It is not uncommon for gunshot injury cases to be worth six or seven figures.  Contact our top-rated gunshot injury lawyers today for a free consultation. We will begin building the strongest possible case for your injuries.

 

How much do you charge in fees?

One of the biggest concerns people have when seeking an attorney to represent them, is the cost.  With injury cases, many lawyers receive a percentage of whatever amount they can recover for the client as part of their compensation.  Clients may also be responsible for additional case-related costs, such a filing fees, court reporter fees, and expert costs. For a shooting injury case we do not charge any fees or costs to the client, unless we are able obtain compensation for their injuries.

If you or someone you love has been hurt or has been killed in a shooting incident, you may have a claim for negligent security or premises liability.  These cases are very complicated and can require proving several components of your case before you are entitled to compensation.  An experienced shooting injury lawyer can help you investigate the claim, obtain police reports, surveillance footage, witness statements, and any other evidence needed to prove your case at trial.  Contact our highly skilled Gunshot Injury Lawyers at the G Law Group, P.A. for a free consultation by clicking the link below or call us anytime at (305)-GUNSHOT.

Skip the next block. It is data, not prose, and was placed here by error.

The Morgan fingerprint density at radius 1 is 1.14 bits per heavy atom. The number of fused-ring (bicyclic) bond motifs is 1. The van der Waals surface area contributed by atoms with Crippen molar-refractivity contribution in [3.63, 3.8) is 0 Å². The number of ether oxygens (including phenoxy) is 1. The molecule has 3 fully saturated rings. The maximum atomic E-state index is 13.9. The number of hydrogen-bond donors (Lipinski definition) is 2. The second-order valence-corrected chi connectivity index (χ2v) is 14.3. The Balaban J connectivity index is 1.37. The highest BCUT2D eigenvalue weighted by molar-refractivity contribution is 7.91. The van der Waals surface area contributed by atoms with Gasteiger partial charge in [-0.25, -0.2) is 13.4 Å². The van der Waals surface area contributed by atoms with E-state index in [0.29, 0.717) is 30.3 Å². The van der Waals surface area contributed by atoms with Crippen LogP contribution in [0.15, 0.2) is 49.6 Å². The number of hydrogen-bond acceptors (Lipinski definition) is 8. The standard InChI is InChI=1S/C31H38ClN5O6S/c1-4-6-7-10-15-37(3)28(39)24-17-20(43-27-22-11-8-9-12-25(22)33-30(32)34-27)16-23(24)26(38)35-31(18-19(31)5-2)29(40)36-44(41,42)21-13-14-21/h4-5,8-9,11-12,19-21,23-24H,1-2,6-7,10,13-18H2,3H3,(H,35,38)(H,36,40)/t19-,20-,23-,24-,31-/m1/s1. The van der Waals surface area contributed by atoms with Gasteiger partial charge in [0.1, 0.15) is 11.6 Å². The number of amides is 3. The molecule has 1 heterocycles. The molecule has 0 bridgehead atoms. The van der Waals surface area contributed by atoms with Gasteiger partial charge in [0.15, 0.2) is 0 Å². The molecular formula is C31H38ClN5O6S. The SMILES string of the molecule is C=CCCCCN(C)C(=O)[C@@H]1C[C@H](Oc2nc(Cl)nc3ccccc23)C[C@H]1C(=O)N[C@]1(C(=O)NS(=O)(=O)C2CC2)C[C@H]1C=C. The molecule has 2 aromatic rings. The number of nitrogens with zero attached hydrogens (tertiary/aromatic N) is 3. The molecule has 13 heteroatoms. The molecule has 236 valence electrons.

It is important to contact a skilled gunshot injury attorney to discuss all your legal options if you or a loved one has been injured or was killed due to gun violence.  At the G Law Group, P.A., our experienced Miami Gunshot Injury Lawyers are dedicated towards helping you every step of the way.  After such a traumatizing event, the last thing you or your family should be worried about dealing with the insurance company or their lawyers.  Let us take some of the stress and burden off your shoulders, contact us now for a free consultation by clicking the link below.